If you aren’t familiar with the term pram or know it only by name and not by reputation, let me share with you all the vintage goodness of the perambulator (what a mouth full) — better known as pram for short.
First, a little history… Before 1800, babies were seldom carried outside of the home. When transporting babies was necessary, they were swaddled in clothing or, among the upper classes, carried by nannies. Prams were introduced in the early 1800s and by mid-century, they had become status symbols across Europe and Northern America. It wasn’t until the 1920s that prams became common in all social groups. Although prams were quite popular in their day, the design of strollers and carriers became more modern and convenient — eventually causing the pram to become cumbersome and obsolete.
So you might be wondering, “Okay, they’re vintage and really cool, but what could possibly be the practical use for an oversized vintage baby carriage?”
Good question! And besides the fact that pushing one down the sidewalk will surely make you the hippest vintage mom on the block, the bonus answer is, “Think bassinet.”
Both of my babies slept in a bassinet beside our bed for the first three months (a great helper when you’re nursing). And the wheels on that bassinet were a must for wheeling the little ones from room to room during the day without disturbing their naps. In hindsight, I wish I had thought to use a pram in place of that bassinet. What a wonderfully vintage experience that would have been! (Not to mention the great photo opportunities!!) It wasn’t until years later that I remembered this vintage pram my mom had used with my baby brother…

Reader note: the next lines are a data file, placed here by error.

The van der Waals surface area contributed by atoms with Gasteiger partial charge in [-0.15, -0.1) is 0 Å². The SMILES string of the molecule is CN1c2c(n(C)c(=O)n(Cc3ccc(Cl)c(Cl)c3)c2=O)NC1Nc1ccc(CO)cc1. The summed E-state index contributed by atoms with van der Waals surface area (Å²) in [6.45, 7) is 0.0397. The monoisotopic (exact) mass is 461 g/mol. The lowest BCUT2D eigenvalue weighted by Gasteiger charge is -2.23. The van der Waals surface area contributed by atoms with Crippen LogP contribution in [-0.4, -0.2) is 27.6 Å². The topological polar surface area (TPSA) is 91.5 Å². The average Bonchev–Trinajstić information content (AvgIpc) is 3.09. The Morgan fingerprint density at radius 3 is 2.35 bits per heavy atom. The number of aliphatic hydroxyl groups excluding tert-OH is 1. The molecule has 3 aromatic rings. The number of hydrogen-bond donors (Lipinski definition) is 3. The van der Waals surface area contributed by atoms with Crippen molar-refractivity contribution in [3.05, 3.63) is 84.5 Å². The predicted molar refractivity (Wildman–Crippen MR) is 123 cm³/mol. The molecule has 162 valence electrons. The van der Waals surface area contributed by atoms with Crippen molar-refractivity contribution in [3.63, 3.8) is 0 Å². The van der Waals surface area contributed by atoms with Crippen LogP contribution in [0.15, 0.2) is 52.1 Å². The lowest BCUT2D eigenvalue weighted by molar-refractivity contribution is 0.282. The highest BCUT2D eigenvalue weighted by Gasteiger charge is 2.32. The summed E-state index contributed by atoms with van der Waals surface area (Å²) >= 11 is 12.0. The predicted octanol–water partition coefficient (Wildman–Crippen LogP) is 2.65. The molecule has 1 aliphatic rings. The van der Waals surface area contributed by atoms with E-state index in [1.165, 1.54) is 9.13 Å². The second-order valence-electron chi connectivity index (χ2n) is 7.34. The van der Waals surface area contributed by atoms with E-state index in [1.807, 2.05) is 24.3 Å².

Although the quality of the photo is not the best, this photo is priceless. My mother custom made the red gingham bedding for the pram and the red gingham chicken mobile that’s hanging above. How adorable is that? If you squint, you can even see the silhouette of my tiny baby brother (born April 1980). She wheeled him everywhere in this thing and even took him for an occasional stroll through the neighborhood.
It was kind of ironic when Krista (see previous post) sent me photos of the vintage pram she used for her son, Shiloh. The funny thing is, I had already started research on this post about vintage prams. (Great timing, Krista!) Krista also used Shiloh’s pram (below) in place of a bassinet and once he could sit up, it was a great photo op as well!
I love the embroidered vintage car below. It works perfectly with the vintage travel theme Krista used in Shiloh’s nursery.
So maybe you’re open to the possibilities of a pram? Many people are taking advantage of these vintage ‘hot rods’, and as much as I would recommend researching them as an option, always be careful in your selection of vintage items that will be used for baby. Be sure any pram you are considering is in excellent, sturdy condition and safe for baby.
For more information and a slew of gorgeous photos of vintage prams, the Prams Perfect Prams blog is a great resource. You won’t believe how many varieties there are.
Tags: vintage pram